The ACP will continue to monitor the level of Gatun Lake and announce future draft adjustments in a timely manner.”
UPDATES AS OF JUNE 2, 2023:
The Panama Canal Authority (ACP) has provided new updates regarding the draft restrictions in the Neopanamax Locks due to recent rainfall. The maximum authorized draft of 13.41 m (44.0 feet) TFW, originally scheduled to become effective on May 30, 2023, has been postponed until June 13, 2023. Consequently, the current maximum authorized draft of 13.56 m (44.5 feet) TFW will remain in effect until June 12, 2023.
- Effective June 13, 2023: The maximum authorized draft will be 13.41 m (44.0 feet) TFW.
- Effective June 25, 2023: The maximum authorized draft will be further reduced to 13.26 m (43.5 feet) TFW.
UPDATES AS OF MAY 22, 2023:
The Panama Canal Authority (ACP) has implemented further draft restrictions due to the persistent drought affecting the canal. The latest measures, effective May 24th, include a reduction in the maximum authorized draft for Neopanamax vessels to 44.6 ft (13.56 m), down from 45.1 ft (13.72 m). This will impact large container ships carrying 6,000 TEUs or more, potentially resulting in reduced cargo capacity of up to 40%.
Starting May 29th, the ACP will institute another round of draft restrictions, lowering the maximum authorized draft for Neopanamax vessels to 43.9 ft (13.41 m). These measures aim to mitigate the impact of the ongoing drought on shipping capacity.
Due to falling water levels caused by drought conditions, the Panama Canal has imposed draft restrictions on ships passing through the trade route. This means vessels must comply with reduced maximum depths, impacting cargo capacity.
IMPORTANCE OF THE PANAMA CANAL
Approximately 6% of global maritime trade relies on the Panama Canal. Last year, nearly 15,000 vessels carrying 520 million tons of cargo transited the canal.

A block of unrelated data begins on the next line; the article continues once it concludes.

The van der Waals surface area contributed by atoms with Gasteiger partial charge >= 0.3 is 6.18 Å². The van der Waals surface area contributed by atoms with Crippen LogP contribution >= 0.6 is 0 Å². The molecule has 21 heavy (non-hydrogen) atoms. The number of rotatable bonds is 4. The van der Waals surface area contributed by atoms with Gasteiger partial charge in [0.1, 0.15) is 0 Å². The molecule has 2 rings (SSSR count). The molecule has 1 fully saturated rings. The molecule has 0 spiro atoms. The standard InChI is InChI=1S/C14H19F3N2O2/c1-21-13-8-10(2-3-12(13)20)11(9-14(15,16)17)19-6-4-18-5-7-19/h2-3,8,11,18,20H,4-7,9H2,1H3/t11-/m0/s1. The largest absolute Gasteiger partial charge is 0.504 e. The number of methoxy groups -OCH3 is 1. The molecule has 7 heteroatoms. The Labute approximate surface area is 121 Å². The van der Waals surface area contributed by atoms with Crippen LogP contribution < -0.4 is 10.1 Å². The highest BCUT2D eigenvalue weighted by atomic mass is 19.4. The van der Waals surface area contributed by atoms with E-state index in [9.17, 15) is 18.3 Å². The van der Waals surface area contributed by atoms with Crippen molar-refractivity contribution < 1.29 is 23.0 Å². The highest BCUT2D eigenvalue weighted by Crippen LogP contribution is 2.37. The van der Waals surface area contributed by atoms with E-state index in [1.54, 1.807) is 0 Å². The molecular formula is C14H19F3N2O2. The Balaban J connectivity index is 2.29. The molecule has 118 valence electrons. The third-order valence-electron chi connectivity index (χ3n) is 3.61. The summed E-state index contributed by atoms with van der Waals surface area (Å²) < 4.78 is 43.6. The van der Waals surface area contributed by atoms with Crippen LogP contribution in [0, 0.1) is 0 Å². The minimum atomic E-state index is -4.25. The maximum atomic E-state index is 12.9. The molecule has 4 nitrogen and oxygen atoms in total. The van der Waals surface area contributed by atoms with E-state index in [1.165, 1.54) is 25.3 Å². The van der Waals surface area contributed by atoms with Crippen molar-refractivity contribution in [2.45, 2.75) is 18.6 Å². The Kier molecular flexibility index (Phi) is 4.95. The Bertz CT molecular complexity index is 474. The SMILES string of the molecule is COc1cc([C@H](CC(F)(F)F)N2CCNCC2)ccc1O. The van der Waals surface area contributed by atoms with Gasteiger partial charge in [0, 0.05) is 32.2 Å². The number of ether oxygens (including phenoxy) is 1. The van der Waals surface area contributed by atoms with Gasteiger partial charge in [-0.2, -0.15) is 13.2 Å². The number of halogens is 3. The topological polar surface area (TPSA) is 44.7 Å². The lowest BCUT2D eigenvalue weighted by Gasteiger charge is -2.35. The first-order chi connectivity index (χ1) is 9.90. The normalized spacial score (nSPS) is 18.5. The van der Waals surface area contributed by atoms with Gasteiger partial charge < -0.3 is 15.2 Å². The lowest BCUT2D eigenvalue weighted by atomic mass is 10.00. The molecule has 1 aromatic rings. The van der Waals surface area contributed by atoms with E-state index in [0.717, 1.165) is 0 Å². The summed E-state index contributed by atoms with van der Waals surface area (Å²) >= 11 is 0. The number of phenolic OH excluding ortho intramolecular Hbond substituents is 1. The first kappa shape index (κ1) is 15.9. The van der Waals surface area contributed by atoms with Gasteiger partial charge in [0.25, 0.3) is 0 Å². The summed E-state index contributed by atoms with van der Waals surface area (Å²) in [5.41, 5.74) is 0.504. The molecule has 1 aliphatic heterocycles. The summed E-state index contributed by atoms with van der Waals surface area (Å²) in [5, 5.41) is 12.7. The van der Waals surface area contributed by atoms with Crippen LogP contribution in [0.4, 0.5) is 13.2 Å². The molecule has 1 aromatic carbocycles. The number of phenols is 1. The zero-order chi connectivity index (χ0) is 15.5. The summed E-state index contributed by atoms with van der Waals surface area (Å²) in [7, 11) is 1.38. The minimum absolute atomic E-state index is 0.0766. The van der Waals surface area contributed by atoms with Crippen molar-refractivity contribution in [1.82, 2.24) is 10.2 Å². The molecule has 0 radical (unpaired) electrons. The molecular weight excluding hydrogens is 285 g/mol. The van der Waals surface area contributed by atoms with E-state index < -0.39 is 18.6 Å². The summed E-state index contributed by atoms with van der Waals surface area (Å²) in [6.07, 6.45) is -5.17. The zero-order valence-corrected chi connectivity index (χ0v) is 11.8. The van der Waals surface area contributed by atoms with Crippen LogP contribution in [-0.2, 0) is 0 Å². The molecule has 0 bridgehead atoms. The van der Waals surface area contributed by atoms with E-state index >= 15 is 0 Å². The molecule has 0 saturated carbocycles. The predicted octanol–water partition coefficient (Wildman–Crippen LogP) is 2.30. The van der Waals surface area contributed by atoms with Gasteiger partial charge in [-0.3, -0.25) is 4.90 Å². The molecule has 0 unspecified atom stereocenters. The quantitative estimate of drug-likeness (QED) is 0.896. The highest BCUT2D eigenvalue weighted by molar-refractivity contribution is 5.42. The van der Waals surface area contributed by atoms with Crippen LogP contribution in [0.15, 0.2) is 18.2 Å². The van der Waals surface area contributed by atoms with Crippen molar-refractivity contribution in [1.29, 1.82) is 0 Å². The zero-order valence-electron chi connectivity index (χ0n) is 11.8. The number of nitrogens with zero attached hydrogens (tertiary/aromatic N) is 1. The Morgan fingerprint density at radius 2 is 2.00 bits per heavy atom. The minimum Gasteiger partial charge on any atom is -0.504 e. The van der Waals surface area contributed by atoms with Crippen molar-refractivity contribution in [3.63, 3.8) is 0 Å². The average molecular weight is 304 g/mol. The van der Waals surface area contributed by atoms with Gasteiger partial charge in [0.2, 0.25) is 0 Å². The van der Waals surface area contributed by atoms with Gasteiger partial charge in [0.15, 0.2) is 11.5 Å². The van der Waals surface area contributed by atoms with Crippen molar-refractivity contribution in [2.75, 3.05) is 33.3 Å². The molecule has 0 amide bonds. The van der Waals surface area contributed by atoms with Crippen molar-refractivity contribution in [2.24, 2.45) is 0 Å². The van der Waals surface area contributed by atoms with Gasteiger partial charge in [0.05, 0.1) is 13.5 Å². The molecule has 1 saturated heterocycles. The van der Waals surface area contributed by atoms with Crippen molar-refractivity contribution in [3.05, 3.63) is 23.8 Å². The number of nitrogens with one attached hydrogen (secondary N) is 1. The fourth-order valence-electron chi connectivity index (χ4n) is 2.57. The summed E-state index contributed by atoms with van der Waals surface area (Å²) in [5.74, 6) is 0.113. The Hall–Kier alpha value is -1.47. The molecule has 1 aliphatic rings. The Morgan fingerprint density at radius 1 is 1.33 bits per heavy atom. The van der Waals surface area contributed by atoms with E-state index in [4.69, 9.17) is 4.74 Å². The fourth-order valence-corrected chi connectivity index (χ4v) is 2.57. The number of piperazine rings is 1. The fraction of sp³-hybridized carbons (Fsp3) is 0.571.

It plays a vital role in connecting the Atlantic and Pacific Oceans.
WHY RAINFALL MATTERS
Rainfall is crucial for maintaining water levels in the canal. Freshwater from Alajuela and Gatun lakes is used to lift vessels. Adequate rainfall ensures the smooth operation of the locks, facilitating the passage of ships between the Atlantic and Pacific Oceans. Each ship passage requires approximately 200 million liters of fresh water.
CURRENT SITUATION AND IMPACTS – SEE UPDATE ABOVE FOR THE MOST CURRENT RESTRICTIONS
The Panama Canal Authority (ACP) has begun imposing draft restrictions on container ships transiting the canal. The latest restriction from May 12th, 2023, reduced the maximum authorized draft down to 45.1 ft (normally 50 ft).
This reduction in draft limit will impact shipping capacity and may result in adjustments to cargo volumes.
LONG-TERM CONCERNS AND SOLUTIONS
Water shortage and climate change pose long-term threats to the canal. Finding new water sources is essential for its sustainability. The Panama Canal Authority (ACP) is actively working on a project to increase the capacity of Gatun Lake, which is expected to provide a more sustainable water supply for canal operations in the future.
HOW TO PREPARE
- Be prepared for potential delays in shipping schedules.
- Consider alternative transportation modes or routing.
- Plan ahead and allow for additional lead time in your logistics operations.
- Stay in close communication with us for updates and guidance on the latest developments and alternative solutions.
Contact us to discuss shipping options and find the best strategies for your specific needs.
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Contact us today to discuss your shipping needs and let us help you overcome the challenges of the Panama Canal drought.